BOOK I. CONTAINING AS MUCH OF THE BIRTH OF THE FOUNDLING AS IS NECESSARY OR PROPER TO ACQUAINT THE READER WITH IN THE BEGINNING OF THIS HISTORY.
12. Chapter xii. Containing what the reader may, perhaps, expect to find in it.
Containing what the reader may, perhaps, expect to find in it.
In all bargains, whether to fight or to marry, or concerning any other
such business, little previous ceremony is required to bring the
matter to an issue when both parties are really in earnest. This was
the case at present, and in less than a month the captain and his lady
were man and wife.
The great concern now was to break the matter to Mr Allworthy; and
this was undertaken by the doctor.
One day, then, as Allworthy was walking in his garden, the doctor came
to him, and, with great gravity of aspect, and all the concern which
he could possibly affect in his countenance, said, "I am come, sir, to
impart an affair to you of the utmost consequence; but how shall I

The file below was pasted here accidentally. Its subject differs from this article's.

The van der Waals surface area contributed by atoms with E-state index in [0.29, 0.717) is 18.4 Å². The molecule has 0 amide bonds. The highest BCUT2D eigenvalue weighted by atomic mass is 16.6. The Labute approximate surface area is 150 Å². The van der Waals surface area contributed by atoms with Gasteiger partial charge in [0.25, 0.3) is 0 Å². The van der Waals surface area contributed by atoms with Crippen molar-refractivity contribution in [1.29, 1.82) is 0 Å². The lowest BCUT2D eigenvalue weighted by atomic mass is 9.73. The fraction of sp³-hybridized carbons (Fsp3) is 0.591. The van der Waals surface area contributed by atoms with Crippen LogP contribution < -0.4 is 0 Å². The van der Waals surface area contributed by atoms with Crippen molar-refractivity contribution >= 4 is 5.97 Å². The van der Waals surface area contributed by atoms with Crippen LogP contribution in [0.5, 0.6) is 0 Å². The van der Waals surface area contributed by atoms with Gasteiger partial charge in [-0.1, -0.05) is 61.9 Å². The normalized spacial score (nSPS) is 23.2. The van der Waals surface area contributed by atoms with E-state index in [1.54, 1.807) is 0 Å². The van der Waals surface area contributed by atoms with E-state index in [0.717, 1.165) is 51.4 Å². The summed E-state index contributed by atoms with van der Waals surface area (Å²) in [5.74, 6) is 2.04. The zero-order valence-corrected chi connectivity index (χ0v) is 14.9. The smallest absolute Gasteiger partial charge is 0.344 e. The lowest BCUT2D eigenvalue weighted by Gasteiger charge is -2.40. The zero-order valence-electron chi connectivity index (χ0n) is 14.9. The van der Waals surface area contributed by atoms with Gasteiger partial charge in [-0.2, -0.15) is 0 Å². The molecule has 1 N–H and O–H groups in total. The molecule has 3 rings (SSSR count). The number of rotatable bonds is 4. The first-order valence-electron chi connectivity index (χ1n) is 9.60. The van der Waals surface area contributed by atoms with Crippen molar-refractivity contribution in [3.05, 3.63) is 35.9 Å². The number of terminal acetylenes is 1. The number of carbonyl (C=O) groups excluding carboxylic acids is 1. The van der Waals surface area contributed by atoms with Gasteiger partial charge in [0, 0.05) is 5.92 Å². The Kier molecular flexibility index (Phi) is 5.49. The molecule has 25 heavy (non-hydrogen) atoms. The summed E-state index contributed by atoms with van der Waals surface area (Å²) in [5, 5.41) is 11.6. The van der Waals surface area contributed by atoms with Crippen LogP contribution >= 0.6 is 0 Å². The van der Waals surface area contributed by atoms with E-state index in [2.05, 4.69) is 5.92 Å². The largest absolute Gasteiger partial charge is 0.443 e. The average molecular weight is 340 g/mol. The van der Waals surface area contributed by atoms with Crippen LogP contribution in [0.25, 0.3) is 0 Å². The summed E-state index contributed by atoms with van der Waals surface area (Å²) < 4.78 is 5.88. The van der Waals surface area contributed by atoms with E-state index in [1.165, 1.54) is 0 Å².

mention to you what it almost distracts me to think of!" He then
launched forth into the most bitter invectives both against men and
women; accusing the former of having no attachment but to their
interest, and the latter of being so addicted to vicious inclinations
that they could never be safely trusted with one of the other sex.
"Could I," said he, "sir, have suspected that a lady of such prudence,
such judgment, such learning, should indulge so indiscreet a passion!
or could I have imagined that my brother--why do I call him so? he is
no longer a brother of mine----"
"Indeed but he is," said Allworthy, "and a brother of mine too."
"Bless me, sir!" said the doctor, "do you know the shocking affair?"